You are currently viewing Markets unlocked 2/13/23

Markets unlocked 2/13/23

Last week saw several rounds of strong selling pressure in stock indexes, including a classic downtrend day on Thursday. (See chart below, just for the illustration of a textbook-perfect downtrend!) However, this weakness may take on a different significance when put in longer-term context.

A look at the chart at the top of this post reminds us that stocks are up significant over the past month and a half, and that this type of move often leads to a pullback or correction. This is part of the normal market cycle, and, in fact, is an affirmation of trend strength.

We do, however, find the market at a key short-term inflection point. Last week’s action presents as an inside bar (meaning the weekly high is lower than the previous weekly high and the low is higher). This is a typical setup indicating volatility contraction, and pointing to a higher probability of a trend move out of the current consolidation.

Though near-term technical factors point to the upside. it would not take too much selling pressure to tile the scales back to balanced/neutral. Index traders can use reasonably tight stops on longs based on daily charts.

In the much longer-term, we still hold grave concerns related to the yield curve inversion, but this has little value for short-term action. Inverted yield curve signals have almost always led to a significant decline in stocks, but the signal sometimes precedes the selling by as much as two years. This is most certainly not a timing signal!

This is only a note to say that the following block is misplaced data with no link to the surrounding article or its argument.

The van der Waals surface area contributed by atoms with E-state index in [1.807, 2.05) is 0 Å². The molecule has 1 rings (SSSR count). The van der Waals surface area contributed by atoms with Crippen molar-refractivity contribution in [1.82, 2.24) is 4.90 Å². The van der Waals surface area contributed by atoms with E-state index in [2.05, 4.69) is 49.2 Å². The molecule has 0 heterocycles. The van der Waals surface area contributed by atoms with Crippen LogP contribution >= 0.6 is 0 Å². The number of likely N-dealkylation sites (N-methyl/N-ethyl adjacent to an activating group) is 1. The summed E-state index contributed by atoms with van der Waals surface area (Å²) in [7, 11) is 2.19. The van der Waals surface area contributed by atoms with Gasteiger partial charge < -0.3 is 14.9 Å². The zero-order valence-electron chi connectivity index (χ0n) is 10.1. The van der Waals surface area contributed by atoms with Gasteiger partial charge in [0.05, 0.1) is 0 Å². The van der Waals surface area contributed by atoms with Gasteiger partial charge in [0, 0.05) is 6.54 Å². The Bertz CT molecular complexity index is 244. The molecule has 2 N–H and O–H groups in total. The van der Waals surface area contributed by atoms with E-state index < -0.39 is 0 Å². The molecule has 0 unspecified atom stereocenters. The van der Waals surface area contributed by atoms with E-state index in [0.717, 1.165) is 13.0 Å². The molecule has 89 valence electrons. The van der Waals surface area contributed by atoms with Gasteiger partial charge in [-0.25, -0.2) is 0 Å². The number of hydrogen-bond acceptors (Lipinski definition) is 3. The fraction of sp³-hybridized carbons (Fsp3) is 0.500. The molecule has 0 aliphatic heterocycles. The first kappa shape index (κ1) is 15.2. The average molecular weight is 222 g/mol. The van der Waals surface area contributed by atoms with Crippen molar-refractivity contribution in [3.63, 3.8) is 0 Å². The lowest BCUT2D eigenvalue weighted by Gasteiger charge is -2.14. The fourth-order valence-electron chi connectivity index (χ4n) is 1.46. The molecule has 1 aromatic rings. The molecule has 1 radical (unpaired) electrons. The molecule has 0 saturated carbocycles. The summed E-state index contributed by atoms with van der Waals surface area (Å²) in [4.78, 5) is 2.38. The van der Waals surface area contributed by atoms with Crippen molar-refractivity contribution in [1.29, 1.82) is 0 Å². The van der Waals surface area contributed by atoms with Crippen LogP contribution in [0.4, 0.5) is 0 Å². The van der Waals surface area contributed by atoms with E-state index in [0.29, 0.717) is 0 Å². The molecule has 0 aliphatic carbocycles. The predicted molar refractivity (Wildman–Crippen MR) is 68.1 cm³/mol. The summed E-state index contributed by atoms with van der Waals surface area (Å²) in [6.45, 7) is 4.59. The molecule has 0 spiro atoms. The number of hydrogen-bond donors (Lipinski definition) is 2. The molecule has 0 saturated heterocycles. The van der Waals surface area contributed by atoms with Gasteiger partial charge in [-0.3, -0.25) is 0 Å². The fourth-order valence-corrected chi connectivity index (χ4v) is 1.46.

The week ahead (potentially market-moving data releases)

Monday: Ny Fed Inflation Expectations

Tuesday: CPI

Wednesday: Retails Sales, Industrial Production

Thursday: Jobless claims, Philly Fed, PPI

Friday: None

Note that any speeches from Fed Presidents are potential intraday catalysts. The market is reacting strongly to every hint of information from this quarter.


Adam Grimes has over two decades of experience in the industry as a trader, analyst and system developer. The author of a best-selling trading book, he has traded for his own account, for a top prop firm, and spent several years at the New York Mercantile Exchange. He focuses on the intersection of quantitative analysis and discretionary trading, and has a talent for teaching and helping traders find their own way in the market.